Dena Sherrill, Housing Program Manager for Rural Enterprises of Oklahoma, Inc., had tears in her eyes Tuesday morning during the Durant Economic Development Meeting. Sherrill was giving a follow-up presentation of the Hope for Homes project to the council when the tears emerged.
“Durant really stepped up and made something good happen.” said Sherrill. Hope for Homes is a Group Cares mission trip that helps repair homes for the elderly, low-income and disabled.
According to Sherrill, the mission group’s fundraising committee raised just shy of $30,000 to repair 38 homes in the area and collected over 1,000 cans of food for local food banks
Sherrill said any left over money from the mission will go to fund either another mission trip or to repair more homes the group could not get to during this mission.
The group built wheel chair ramps for many of the 38 homes repaired. Sherrill revealed that one man who had a ramp installed had not left his house in months due to his inability to get his wheel chair outside.
Sherrill received letters of gratitude not only from the local citizens whose homes were repaired but from mission trip participants and their parents as well.
One letter informed Sherrill that the sender’s two sons had been on many trips with Hope for Homes in different cities. The boys said that they had never felt so welcome in any other town they had visited.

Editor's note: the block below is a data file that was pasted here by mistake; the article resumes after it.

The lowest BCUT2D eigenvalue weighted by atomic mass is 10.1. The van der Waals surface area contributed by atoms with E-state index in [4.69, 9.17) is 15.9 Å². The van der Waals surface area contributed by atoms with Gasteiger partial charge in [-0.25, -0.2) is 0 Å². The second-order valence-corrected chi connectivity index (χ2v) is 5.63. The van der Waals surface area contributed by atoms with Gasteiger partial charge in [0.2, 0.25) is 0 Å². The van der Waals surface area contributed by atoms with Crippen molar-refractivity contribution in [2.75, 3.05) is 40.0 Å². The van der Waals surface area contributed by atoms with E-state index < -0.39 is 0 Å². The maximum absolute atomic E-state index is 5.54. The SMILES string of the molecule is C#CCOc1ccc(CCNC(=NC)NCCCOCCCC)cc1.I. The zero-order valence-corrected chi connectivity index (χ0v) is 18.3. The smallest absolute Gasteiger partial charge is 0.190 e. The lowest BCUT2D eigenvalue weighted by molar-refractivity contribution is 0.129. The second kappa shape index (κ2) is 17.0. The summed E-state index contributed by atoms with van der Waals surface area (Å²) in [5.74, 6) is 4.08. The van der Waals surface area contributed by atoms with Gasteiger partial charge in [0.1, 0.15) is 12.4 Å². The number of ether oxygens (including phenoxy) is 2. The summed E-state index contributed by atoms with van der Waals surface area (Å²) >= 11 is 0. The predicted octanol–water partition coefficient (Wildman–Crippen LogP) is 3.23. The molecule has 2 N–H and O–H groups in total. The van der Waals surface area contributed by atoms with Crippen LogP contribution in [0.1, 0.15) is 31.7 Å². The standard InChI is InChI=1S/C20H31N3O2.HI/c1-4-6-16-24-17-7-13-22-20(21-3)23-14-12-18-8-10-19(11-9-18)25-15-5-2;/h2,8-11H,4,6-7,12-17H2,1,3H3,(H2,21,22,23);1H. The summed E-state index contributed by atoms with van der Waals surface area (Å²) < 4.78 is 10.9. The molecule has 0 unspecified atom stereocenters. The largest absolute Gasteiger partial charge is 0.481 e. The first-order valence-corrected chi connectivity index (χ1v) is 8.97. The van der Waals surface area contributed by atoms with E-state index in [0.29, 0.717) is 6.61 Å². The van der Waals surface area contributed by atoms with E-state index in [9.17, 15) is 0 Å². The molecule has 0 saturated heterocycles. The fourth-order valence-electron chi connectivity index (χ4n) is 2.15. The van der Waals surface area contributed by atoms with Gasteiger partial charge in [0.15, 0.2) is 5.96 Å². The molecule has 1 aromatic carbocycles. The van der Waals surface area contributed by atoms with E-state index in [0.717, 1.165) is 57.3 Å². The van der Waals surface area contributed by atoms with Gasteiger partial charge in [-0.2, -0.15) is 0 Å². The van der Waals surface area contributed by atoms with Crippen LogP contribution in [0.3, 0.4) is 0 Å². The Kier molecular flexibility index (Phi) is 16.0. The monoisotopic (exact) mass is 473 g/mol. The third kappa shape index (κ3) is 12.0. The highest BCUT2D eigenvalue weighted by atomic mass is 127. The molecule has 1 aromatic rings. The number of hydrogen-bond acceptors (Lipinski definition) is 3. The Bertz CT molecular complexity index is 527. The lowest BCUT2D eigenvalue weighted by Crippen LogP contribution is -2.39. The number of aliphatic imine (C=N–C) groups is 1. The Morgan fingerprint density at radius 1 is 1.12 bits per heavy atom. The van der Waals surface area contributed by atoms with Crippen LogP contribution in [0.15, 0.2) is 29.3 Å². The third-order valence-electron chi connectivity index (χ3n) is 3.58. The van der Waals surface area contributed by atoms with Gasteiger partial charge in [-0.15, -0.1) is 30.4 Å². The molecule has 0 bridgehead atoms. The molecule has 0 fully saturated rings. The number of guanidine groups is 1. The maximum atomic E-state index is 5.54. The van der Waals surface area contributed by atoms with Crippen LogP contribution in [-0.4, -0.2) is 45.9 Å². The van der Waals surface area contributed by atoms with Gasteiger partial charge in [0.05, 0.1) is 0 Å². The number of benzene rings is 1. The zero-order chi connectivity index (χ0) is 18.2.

Following this presentation, the Medical Center of Southeastern Oklahoma presented a community wellness program: The Oklahoma Certified Healthy Business program.
Jessi Johnson, of the Marshall County Health Department and Raye Hall, a medical social worker gave the presentation revealing the hope that businesses will adopt the program to make their establishments tobacco free.
The program is for businesses and educational establishments as well. The presentation informed the council that schools at the secondary are only bound by state law to be tobacco free between the hours of 7 a.m.-4 p.m.
Three local schools have adopted a 24/7 tobacco free policy. These schools are Durant, Colbert and Bennington public schools. The group has also been working with Southeastern State University with its new tobacco free campus including providing the tobacco free signage around the campus.
Along with their efforts to create tobacco free schools and businesses, a tobacco helpline has also been established: 1-800-quitnow.
An earlier meeting of the Durant Industrial Authority Tuesday morning considered a request to help fund a project to widen South 9th Avenue in Durant. This will take the road from two lanes to three, matching the three lanes being created on the Mineral Bayou Bridge.
The council agreed to help fund the widening of South 9th Avenue. This gives the City of Durant $564,720.44 out of the Durant Industrial Authority’s Job Creation Fund for the project.
The ordinance that governs the Job Creation fund states that the fund may be used to support capital improvements. The council agreed that the widening of the road is considered a capital improvement that would aid in job creation for Durant citizens by providing easier access to businesses in the area.
The entire project to widen and lay new asphalt on the road will cost an estimated $920,400.44. The other $355,680 for the project is funded by the Oklahoma Department of Transportation from a Transportation, Community and System Preservation Program.
Also announced in Tuesday’s meetings were upcoming events for the area including A veterans’ job fair on August 22at the Kiamichi Technology Center, a welcome home for our troops on September 8 at the National Guard Amery and tentative date of October 5 for the ground breaking ceremony for the Stuteville Cheverolette Auto Dealership.